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Specter Claims Kemp Would Be Alive if Congress Better Funded Medical Research

Sen. Arlen Specter speaks at a news conference in Washington Thursday. (Reuters Photo)

Jack Kemp would still be alive if the federal government had done a better job funding cancer research, Sen. Arlen Specter said Sunday, one day after Kemp, the 1996 Republican vice presidential nominee and former congressman, died of cancer.

The Pennsylvania senator, who last week switched his party affiliation from Republican to Democrat, made the claim on two Sunday shows. 

On CBS' "Face the Nation," Specter suggested that one of the reasons he left the GOP was because it did not share his interest in funding medical research. 

"Frankly, I was disappointed that the Republican Party didn't want me as their candidate. But as a matter of principle, I'm becoming much more comfortable with the Democrats' approach," Specter said. "And one of the items that I'm working on ... is funding for medical research. I've been the spear carrier to increase medical research." 

Specter added: "If we had pursued what President Nixon declared in 1970 as the war on cancer, we would have cured many strains. I think Jack Kemp would be alive today. And that research has saved or prolonged many lives, including mine."  

Specter has been treated for Hodgkin's disease, a cancer of the lymphatic system. Through his Web site, specterforthecure.com, the senator has called for more federal resources and funding to be directed toward medical research. 

Specter on Sunday touted his record of increasing funding for research for the National Institutes of Health. His Web site details the strides he's made -- "doubling the nation's health research budget" and helping include funding for the NIH in the stimulus bill. 

But his claims about Nixon's "war on cancer" and Kemp, the former Buffalo Bills MVP who died of an undisclosed cancer after a lengthy illness, raised eyebrows -- since the government has devoted billions to cancer research since Nixon's call in 1971 for a campaign to find a cancer cure. 

The National Cancer Institute had a $4.8 billion budget in fiscal 2008. Since the early '70s, the National Cancer Institute's budgets have totaled more than $80 billion, according to historical budget statistics. 

"We are spending more money on cancer research -- public and private -- than President Nixon ever dreamed," said one column critical of Specter's comments on The American Thinker blog. 

In a statement to FOXNews.com, the American Cancer Society's chief medical officer said there's "room for more progress" but noted the achievements researchers have made in past decades in the areas of cancer prevention and treatment. 

Otis Brawley said that while more than 560,000 Americans will likely die this year from cancer, there is evidence that more than 530,000 have not died since 1991 "because of the war on cancer." 

Brawley noted that Nixon's proposals allowed the NCI director to estimate the agency's budgetary needs each year, and that to date the federal budget for cancer research has averaged 75 to 80 percent of what is recommended.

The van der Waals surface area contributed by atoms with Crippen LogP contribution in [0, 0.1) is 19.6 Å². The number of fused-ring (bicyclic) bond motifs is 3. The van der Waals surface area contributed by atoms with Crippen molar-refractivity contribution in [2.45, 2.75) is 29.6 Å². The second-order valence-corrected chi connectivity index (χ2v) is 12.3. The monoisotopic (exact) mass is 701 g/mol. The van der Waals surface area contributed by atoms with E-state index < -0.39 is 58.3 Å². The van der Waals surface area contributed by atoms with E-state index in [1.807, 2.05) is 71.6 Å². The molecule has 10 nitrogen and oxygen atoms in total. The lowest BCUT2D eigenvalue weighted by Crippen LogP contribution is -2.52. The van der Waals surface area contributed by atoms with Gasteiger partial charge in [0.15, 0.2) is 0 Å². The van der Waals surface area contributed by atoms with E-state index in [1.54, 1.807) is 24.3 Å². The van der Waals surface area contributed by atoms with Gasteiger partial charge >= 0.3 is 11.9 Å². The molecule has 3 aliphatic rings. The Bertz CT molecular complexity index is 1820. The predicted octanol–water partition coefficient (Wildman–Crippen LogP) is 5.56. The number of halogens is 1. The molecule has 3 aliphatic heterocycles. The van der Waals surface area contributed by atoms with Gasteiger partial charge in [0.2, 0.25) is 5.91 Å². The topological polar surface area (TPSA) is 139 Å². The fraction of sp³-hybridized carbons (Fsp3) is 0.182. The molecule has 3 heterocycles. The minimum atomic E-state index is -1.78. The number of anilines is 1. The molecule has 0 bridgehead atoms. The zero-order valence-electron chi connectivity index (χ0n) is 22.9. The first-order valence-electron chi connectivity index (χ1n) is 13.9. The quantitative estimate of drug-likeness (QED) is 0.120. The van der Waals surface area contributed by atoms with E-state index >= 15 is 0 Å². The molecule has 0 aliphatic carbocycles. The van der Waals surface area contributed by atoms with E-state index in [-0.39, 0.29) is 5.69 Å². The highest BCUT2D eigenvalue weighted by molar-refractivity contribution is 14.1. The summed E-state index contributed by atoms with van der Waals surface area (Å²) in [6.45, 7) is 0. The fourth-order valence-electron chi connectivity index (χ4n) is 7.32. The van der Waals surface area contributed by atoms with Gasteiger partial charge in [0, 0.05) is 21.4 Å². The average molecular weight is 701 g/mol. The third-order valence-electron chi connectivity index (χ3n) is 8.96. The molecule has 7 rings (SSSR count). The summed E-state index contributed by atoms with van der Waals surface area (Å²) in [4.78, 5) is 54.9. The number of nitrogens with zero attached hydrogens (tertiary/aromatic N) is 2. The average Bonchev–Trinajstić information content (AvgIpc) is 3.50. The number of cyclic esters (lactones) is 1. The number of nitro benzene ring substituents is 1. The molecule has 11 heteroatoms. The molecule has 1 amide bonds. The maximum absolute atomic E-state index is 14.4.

He said despite the progress, "we could have done more and should," noting that NCI funding in recent years has not risen significantly. He said funding support for research has been "drying up." 

Under President Bill Clinton, annual NCI funding rose from about $2 billion to $3 billion by the end of his second term. Under President George W. Bush, that increased to about $4.6 billion in fiscal 2003, but stayed at between $4.7 and $4.8 billion in subsequent years. 

President Obama publicly shared Specter's concern about funding for research last week at the National Academy of Sciences. Obama bemoaned what he described as insufficient funding for overall scientific research, pledging to make a "historic" investment with the goal of directing 3 percent of the country's GDP toward such research and development. 

Brawley said in his statement that "cancer research has once again become a top national priority," citing Obama's pledges to increase funding. 

Specter has also tied his commitment to increased funding for medical research to his re-election campaign. His Web site asserts that his presence in the Senate is critical to medical research. 

"In 2010, Arlen Specter will seek re-election to the United States Senate. Without Arlen Specter back in the Senate to see it through, Specter for the Cure could be lost to the ordinary politics of Washington that kills real change," the site says. "With his unsurpassed record of support for medical research, helping to return Senator Specter to the Senate is a powerful statement on behalf of those suffering with disease." 

Specter also drew the connection on "Face the Nation." 

"When you talk about life and death and medical research, that's a much more major consideration on what I can do, continuing in the Senate, contrasted with which party I belong to," he said. 

Specter made similar comments on NBC's "Meet the Press."